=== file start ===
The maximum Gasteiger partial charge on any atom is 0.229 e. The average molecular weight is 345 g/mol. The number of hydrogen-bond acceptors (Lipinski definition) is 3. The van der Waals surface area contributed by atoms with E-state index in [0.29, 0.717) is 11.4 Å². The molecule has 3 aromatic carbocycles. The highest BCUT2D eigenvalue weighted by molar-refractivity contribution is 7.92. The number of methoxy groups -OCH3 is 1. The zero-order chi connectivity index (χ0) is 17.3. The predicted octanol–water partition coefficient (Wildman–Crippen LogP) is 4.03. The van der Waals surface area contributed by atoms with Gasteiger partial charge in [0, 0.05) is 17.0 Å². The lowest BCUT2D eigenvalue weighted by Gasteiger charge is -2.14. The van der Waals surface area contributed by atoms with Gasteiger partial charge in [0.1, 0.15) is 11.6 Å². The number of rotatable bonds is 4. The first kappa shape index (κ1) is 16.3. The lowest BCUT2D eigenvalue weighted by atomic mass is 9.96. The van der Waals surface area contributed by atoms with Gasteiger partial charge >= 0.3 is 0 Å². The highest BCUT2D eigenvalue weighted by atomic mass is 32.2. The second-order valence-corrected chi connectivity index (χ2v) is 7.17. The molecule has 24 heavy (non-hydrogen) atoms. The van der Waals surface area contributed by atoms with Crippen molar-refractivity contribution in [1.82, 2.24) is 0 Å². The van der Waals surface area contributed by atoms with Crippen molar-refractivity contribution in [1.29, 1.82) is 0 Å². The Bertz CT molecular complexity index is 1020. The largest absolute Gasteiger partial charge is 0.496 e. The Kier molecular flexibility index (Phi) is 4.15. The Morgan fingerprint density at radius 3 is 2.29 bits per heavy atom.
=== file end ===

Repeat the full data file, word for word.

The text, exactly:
The maximum Gasteiger partial charge on any atom is 0.229 e. The average molecular weight is 345 g/mol. The number of hydrogen-bond acceptors (Lipinski definition) is 3. The van der Waals surface area contributed by atoms with E-state index in [0.29, 0.717) is 11.4 Å². The molecule has 3 aromatic carbocycles. The highest BCUT2D eigenvalue weighted by molar-refractivity contribution is 7.92. The number of methoxy groups -OCH3 is 1. The zero-order chi connectivity index (χ0) is 17.3. The predicted octanol–water partition coefficient (Wildman–Crippen LogP) is 4.03. The van der Waals surface area contributed by atoms with Gasteiger partial charge in [0, 0.05) is 17.0 Å². The lowest BCUT2D eigenvalue weighted by Gasteiger charge is -2.14. The van der Waals surface area contributed by atoms with Gasteiger partial charge in [0.1, 0.15) is 11.6 Å². The number of rotatable bonds is 4. The first kappa shape index (κ1) is 16.3. The lowest BCUT2D eigenvalue weighted by atomic mass is 9.96. The van der Waals surface area contributed by atoms with Gasteiger partial charge >= 0.3 is 0 Å². The highest BCUT2D eigenvalue weighted by atomic mass is 32.2. The second-order valence-corrected chi connectivity index (χ2v) is 7.17. The molecule has 24 heavy (non-hydrogen) atoms. The van der Waals surface area contributed by atoms with Crippen molar-refractivity contribution in [1.82, 2.24) is 0 Å². The van der Waals surface area contributed by atoms with Crippen molar-refractivity contribution in [1.29, 1.82) is 0 Å². The Bertz CT molecular complexity index is 1020. The largest absolute Gasteiger partial charge is 0.496 e. The Kier molecular flexibility index (Phi) is 4.15. The Morgan fingerprint density at radius 3 is 2.29 bits per heavy atom.